Chapter 2 GTFS Data

The General Transit Feed Specification ( GTFS ) is the de facto data standard for transit schedules. It was started by Portland’s Transit Agency TriMet and Google.

Because it is based on a table data structure, GTFS plays well with R and with the tidyverse.

And because its so prolific, its a fun way to learn more about R and R Studio.

2.1 Reading GTFS Data into R

tidytransit is a package for working with General Transit Feed Specification (GTFS) data in R.

2.2 Installation

2.2.1 tidytransit

Please see the install instructions here:

2.3 Reading from URL’s

Fetch data for a bus system in Accra, Ghana from GitHub.

Inspect the available tables imported by read_gtfs:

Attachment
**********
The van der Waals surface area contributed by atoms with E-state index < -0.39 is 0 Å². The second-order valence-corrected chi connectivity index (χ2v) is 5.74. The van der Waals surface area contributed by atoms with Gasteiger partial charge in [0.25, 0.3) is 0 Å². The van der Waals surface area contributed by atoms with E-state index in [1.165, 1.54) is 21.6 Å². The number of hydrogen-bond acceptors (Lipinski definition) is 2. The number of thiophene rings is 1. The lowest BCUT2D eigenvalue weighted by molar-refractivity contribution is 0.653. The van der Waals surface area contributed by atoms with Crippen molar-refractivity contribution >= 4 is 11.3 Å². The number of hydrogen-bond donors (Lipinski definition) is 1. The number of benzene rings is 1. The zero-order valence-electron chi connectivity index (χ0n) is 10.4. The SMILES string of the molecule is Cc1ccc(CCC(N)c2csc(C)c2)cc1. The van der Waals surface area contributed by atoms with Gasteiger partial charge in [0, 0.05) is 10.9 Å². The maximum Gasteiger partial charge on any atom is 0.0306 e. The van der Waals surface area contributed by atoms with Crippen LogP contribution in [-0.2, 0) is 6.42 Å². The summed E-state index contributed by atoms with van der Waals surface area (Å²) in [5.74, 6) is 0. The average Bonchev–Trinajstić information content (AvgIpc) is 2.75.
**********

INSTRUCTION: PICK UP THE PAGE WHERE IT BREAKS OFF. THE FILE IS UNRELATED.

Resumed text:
##  [1] "agency_df"          "calendar_df"        "feed_info_df"      
##  [4] "frequencies_df"     "routes_df"          "shapes_df"         
##  [7] "stop_times_df"      "stops_df"           "trips_df"          
## [10] "validation"         "stops_frequency_df" "stops_sf"          
## [13] "routes_sf"

2.4 Finding More GTFS Data

Government sources are also a great, since they produce the data.

Transitfeeds is a also a great resource for finding GTFS feeds. For convenience, a list of the feeds from it is cached in the tidytransit package with the name feedlist_df.

2.4.2 By Geography

If you have the sf and mapview packages installed, you can also search by location:

## Linking to GEOS 3.6.1, GDAL 2.1.3, proj.4 4.9.3